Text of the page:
Instead of a floating point division and floating point addition every iteration, this does an integer addition each iteration, and a single floating point division at the very end. On low-end hardware, this is likely to be faster. More importantly, it's likely to be more accurate, almost regardless of hardware -- adding a long list of small numbers in floating point is one of the cases that frequently leads to a substantial loss of precision.

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More importantly, I'd only do the call to clock before and after the outer loop. I'd also make sure that sum was used somewhere; there's a very good chance that the compiler eliminates the inner loop completely, since it doesn't have any effect on the observable behavior of the program. –  James Kanze May 2 '11 at 16:35
    
Hoisting the timing out of the loop would depend -- if you're trying to measure loop overhead, keeping in the loop could be important. Otherwise, I'd agree that timing the whole loop is probably better. I took for granted that is sum was used somewhere (at least it's not a local variable) but you're certainly right that it's better to state that explicitly. –  Jerry Coffin May 2 '11 at 16:42
    
@Jerry Coffin If the code in the loop is short, then you have to hoist the timing out of the loop to get any significant measurement; if the calls to clock are returning 0 or 1, you're not doing any significant measurement. If you're worried about the effect of loop overhead, then comparing with an empty loop might improve things (but it is, admittedly, far from exact). –  James Kanze May 2 '11 at 17:10
    
@Jerry Coffin And I think you missed the declaration for sum. It's a local variable, but since it was declared on the same line as another local variable, it's very easy to miss. –  James Kanze May 2 '11 at 17:11
    
@James Kanze: Oops, yes, so I did. As far as hoisting goes, yes, quite true. Basically, it depends on the granularity of results from clock compared to the time taken in the loop. –  Jerry Coffin May 2 '11 at 17:14
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The obvious answer is that your code only takes 5 microseconds to execute. Probably because you never use sum, so the compiler will eliminate any code used to modify its value (and thus the inner loop). More than anything else, your measurement is probably determined by the granularity of clock. You also want to measure over as large a period as possible: I'd be suspicious of the measurements if the two calls to clock are less than about 5 minutes a part (but of course, I'll use a much shorter interval when debugging the program:-)). My solution (and I'm not saying it's perfect) has generally been to put the code to be measured in a virtual function, in a derived class, with the function in the base class doing nothing, something like:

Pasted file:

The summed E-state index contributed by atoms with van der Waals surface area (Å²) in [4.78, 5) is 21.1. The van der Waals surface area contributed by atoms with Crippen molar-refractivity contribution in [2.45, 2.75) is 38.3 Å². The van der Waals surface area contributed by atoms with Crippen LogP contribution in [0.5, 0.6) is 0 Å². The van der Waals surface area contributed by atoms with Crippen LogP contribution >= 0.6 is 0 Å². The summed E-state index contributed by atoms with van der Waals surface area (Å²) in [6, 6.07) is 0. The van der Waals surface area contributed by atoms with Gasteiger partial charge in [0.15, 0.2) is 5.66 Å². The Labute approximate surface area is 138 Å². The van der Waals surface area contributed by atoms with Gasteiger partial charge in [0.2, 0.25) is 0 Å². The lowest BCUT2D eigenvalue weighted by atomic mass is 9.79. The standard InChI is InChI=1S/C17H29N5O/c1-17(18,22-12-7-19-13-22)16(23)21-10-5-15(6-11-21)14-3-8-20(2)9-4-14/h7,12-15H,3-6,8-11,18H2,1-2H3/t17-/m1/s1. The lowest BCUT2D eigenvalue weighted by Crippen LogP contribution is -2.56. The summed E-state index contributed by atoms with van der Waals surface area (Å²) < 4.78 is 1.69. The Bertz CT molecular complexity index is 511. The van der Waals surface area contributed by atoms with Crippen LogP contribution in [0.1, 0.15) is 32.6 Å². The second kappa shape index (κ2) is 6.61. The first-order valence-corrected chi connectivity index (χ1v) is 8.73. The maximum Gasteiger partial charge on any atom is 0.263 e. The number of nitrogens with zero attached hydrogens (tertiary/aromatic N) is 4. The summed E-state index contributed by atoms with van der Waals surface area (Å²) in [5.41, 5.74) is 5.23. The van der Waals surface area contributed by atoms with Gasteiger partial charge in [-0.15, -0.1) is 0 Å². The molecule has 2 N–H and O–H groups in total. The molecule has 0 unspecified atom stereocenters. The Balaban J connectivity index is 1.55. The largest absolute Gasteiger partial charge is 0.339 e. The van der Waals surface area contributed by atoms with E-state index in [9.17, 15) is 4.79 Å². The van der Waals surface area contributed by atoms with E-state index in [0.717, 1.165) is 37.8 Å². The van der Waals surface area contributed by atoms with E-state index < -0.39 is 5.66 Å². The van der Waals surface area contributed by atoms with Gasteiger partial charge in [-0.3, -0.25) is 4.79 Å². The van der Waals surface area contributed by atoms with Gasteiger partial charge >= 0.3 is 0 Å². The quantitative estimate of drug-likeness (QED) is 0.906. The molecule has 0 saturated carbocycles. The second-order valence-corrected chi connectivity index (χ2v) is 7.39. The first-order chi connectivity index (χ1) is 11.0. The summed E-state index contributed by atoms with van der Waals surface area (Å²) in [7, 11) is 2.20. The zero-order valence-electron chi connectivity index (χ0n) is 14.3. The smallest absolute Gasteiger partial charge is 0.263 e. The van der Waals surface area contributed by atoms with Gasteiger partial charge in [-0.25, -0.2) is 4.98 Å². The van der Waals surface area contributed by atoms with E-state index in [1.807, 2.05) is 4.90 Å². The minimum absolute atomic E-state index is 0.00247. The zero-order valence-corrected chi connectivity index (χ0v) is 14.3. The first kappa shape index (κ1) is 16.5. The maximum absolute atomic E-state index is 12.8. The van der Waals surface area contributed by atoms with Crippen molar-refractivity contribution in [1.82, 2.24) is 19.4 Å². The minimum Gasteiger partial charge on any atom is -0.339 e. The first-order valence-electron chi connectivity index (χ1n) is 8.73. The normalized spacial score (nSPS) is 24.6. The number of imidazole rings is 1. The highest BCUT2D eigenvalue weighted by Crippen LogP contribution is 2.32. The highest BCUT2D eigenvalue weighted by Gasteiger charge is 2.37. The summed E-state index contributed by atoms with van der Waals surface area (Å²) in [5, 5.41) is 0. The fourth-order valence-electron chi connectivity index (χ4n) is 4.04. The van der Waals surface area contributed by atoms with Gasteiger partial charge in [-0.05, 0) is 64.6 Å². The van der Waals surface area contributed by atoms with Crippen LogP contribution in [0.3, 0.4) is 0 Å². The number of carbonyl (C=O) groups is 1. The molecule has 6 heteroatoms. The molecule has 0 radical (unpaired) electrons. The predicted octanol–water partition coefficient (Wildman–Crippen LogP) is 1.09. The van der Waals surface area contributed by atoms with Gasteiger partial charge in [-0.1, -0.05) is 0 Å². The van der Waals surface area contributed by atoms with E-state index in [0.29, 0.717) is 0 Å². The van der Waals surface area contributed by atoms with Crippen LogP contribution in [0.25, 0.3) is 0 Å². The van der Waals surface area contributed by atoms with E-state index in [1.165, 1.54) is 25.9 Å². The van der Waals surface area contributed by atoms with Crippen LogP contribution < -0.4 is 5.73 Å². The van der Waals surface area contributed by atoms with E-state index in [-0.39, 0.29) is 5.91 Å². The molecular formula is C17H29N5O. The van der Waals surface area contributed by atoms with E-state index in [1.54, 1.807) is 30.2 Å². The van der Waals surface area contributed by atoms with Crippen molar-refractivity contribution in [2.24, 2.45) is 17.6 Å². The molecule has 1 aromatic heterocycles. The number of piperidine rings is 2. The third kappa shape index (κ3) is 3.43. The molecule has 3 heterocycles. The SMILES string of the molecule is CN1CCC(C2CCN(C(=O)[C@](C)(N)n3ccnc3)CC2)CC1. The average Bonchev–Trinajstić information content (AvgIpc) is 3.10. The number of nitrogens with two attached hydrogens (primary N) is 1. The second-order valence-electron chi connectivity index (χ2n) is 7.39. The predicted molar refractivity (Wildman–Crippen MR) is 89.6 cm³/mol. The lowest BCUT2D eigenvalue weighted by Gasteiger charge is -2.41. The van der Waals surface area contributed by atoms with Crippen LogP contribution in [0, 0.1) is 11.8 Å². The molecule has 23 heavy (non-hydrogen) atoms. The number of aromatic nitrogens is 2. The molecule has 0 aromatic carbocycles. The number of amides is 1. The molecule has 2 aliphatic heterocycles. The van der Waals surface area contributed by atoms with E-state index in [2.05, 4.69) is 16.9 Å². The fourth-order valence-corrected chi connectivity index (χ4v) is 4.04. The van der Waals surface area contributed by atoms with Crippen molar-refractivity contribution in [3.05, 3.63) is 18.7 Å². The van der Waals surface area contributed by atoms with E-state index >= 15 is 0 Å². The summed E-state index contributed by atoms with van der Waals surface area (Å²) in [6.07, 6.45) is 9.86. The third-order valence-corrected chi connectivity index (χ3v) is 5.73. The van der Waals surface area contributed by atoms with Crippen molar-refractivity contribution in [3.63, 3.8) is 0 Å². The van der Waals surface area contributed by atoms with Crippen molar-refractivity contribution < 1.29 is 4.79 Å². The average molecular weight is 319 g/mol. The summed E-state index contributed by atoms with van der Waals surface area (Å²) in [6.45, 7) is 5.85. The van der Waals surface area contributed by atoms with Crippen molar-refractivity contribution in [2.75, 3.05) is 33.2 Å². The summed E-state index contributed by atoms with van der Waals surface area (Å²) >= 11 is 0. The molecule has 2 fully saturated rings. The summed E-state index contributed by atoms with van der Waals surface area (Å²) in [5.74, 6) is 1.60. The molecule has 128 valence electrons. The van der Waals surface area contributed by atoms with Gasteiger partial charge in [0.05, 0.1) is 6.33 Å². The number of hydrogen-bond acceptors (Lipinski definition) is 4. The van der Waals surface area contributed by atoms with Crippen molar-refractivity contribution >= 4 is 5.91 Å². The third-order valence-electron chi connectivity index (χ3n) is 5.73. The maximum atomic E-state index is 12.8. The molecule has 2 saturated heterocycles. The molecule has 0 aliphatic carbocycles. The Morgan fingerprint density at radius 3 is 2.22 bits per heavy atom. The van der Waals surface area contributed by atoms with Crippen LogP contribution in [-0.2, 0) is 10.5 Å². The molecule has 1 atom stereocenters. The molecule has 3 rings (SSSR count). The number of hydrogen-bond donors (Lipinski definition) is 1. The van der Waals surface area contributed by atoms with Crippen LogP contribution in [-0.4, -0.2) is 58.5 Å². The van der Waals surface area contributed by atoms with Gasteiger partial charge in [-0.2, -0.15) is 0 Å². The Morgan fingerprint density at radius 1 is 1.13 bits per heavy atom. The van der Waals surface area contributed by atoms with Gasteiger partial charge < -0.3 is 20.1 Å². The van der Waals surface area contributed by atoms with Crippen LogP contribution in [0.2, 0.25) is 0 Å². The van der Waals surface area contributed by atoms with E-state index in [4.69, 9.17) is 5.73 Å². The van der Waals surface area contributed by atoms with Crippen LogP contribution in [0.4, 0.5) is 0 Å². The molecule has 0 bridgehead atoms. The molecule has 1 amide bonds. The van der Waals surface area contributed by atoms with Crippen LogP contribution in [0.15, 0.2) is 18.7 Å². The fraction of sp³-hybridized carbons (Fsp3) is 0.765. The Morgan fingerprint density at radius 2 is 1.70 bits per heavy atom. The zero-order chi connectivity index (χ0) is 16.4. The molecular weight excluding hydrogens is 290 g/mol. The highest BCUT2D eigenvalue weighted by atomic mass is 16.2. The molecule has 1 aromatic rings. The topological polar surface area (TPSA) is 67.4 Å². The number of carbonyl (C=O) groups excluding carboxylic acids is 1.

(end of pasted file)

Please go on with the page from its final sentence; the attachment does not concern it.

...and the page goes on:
class Base
{
    static int ourCount;
    static double ourTare;
    virtual void doRun();
public:
    double run();
    static void setCount( int count );
};

int Base::ourCount = 0;
double Base::ourTare = 0.0;

void Base::doRun() {}

double Base::run()
{
    clock_t start = clock();
    for ( int count = ourCount; count > 0; -- count )
        doRun();
    clock_t end = clock();
    return (static_cast<double>(end - start) / CLOCKS_PER_SEC - ourTare;
}

void Base::setCount( int count )
{
    ourCount = count;
    ourTare = 0.0;
    //  The following has been sufficient in the past.  If the
    //  compiler inlines Base::run, however, it could be
    //  insufficent.  (In my own code, Base::run is in a
    //  separate translation unit.)`
    ourTare = Base().run();
}

class Derived
{
    int d;
    virtual void doRun();
public:
};

void Derived::doRun()
{
    int sum = 0;
    for ( int i = 1; i <= 100; ++ i ) {
        sum += i * i;
    }
    d = sum;
}

You then call Base::setCount with the count (for something simple like this, anything less than around a million is useless), create an instance of Derived, and call run on it to obtain the total time in seconds. You can divide it by the count if you want the time per iteration.

(A more flippant answer would be that the program outputs "5e-006" because the compiler is broken. That's not a legal output for any floating point value in C++.)